When a young Jewish orphan girl named Hadassah became the Queen of Persia sometime around 481 B.C., she had no idea that, as Queen Esther, she would be used by God to prevent the extinction of her entire race. It's a story found in the Old Testament Book of Esther, and it's one of the Bible's most treasured sources of inspiration and comfort since it brilliantly illustrates God's divine providence and His personal care and protection for His Chosen People.
One Night With the King, then, has a lot to live up to.
Much of what's positive in this film is also spiritual, or biblical in nature, and is detailed below. It's worth noting here, though, that greed is exposed as foolishness. And that love is deemed a treasure beyond the reach of all wealth. When Esther appears before King Xerxes I without first lavishing herself with jewels (as the other maidens do), he at first mistakes her plainness for a sign of self-effacement. "Do you consider yourself of so little worth that I could purchase your love so cheaply?" he scoffs. But her gentle response sets him straight: "I am neither a buyer nor a seller of love. If it can be purchased, it is not love."
Speaking of going to war with the Greeks, the king's general argues that a strong, healthy dedication to peace is far superior to recklessly avenging old wrongs.
Based on Tommy Tenney and Mark Andrew Olsen's novel Hadassah: One Night With the King, this onscreen story closely parallels the biblical account, but it doesn't follow along word for word in the way that, say, the film The Gospel of John does. Esther 2:17 states, "Now the king was attracted to Esther more than to any of the other women, and she won his favor and approval more than any of the other virgins." But nothing is said of Esther's feelings for the king, nor is there any indication that the reason she was afraid to plead her people's case to him is that they had been quarreling, as happens in the movie.
It isn't my purpose here to detail every inconsistency between script and Scripture—dramatic license sits just fine with me as long as it doesn't interfere with or contradict what the Bible says. But it is a worthy exercise for families that see One Night With the King to compare it to its source. While doing so, they will notice that the film overlays onto Esther's interactions Xerxes' campaign against the Greeks. And it modifies the checkmate scene between Esther and Haman, giving him far more "tough-guy" credit than is revealed in Esther 7. Verse 6 reads, "Esther said, 'The adversary and enemy is this vile Haman.' Then Haman was terrified before the king and queen." Onscreen, at this point, Haman is the apparent victor, and his pleas for mercy are mockingly insulting. Not so. Scripture indicates that he was begging Esther for his life, not choking her in a triumphant rage.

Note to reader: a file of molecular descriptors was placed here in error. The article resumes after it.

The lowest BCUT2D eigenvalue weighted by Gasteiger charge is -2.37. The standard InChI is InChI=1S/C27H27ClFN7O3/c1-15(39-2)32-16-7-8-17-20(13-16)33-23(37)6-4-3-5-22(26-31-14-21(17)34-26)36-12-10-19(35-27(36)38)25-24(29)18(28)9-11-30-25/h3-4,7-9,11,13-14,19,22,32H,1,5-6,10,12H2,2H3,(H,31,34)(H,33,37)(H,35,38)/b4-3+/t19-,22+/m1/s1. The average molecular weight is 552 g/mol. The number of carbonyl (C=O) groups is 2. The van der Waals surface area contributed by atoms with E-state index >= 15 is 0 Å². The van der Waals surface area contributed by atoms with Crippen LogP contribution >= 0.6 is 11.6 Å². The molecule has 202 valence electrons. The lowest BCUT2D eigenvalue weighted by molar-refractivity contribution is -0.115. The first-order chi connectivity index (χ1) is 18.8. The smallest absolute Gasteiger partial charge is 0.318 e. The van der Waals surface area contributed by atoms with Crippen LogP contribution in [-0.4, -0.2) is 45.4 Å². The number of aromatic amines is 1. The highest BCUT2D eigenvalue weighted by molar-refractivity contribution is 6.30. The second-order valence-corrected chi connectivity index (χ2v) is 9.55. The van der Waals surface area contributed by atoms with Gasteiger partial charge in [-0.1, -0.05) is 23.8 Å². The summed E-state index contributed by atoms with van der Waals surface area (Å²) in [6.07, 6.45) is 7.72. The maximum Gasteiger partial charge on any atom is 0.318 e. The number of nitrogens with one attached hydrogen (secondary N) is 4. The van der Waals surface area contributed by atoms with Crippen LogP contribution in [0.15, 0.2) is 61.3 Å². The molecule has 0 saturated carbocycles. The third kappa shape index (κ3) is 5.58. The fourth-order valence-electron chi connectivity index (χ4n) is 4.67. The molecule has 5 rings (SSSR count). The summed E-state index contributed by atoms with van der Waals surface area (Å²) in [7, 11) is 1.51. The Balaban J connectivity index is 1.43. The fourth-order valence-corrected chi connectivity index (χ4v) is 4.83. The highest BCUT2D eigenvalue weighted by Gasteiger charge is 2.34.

The film opens with the almost rhetorical question, "From whence comes the purpose of a person's life?" And while it's followed by the secular-sounding "Does a call of destiny beckon to each of us?" the film clearly believes and teaches that God is the source of purpose for everyone. Equally poignant is the film's linking of Haman's murderous hatred for the Jews to an act of kingly disobedience 500 years earlier—Saul's refusal to completely wipe out the Amalekites in 1 Samuel 15.
An intimate relationship with God is described as being better than mortal love. And Esther and Mordecai, among others, frequently revel in the stories of God's provision and kindness, especially the account of Jacob and Rachel (which begins in Genesis 29). Referring to David's battle with Goliath, it is said that his "victory came not because he fought well, but because he believed well."
While in the thick of it, Mordecai communicates his faith in the Lord to Esther while challenging her to stay the course. "My Lord will take care of me," he says. "Do you take care of your Lord?" Both Mordecai and Esther pray to God for deliverance. And Mordecai makes a point of refusing to bow down to Haman, declaring openly that his loyalties lie only with the great I AM.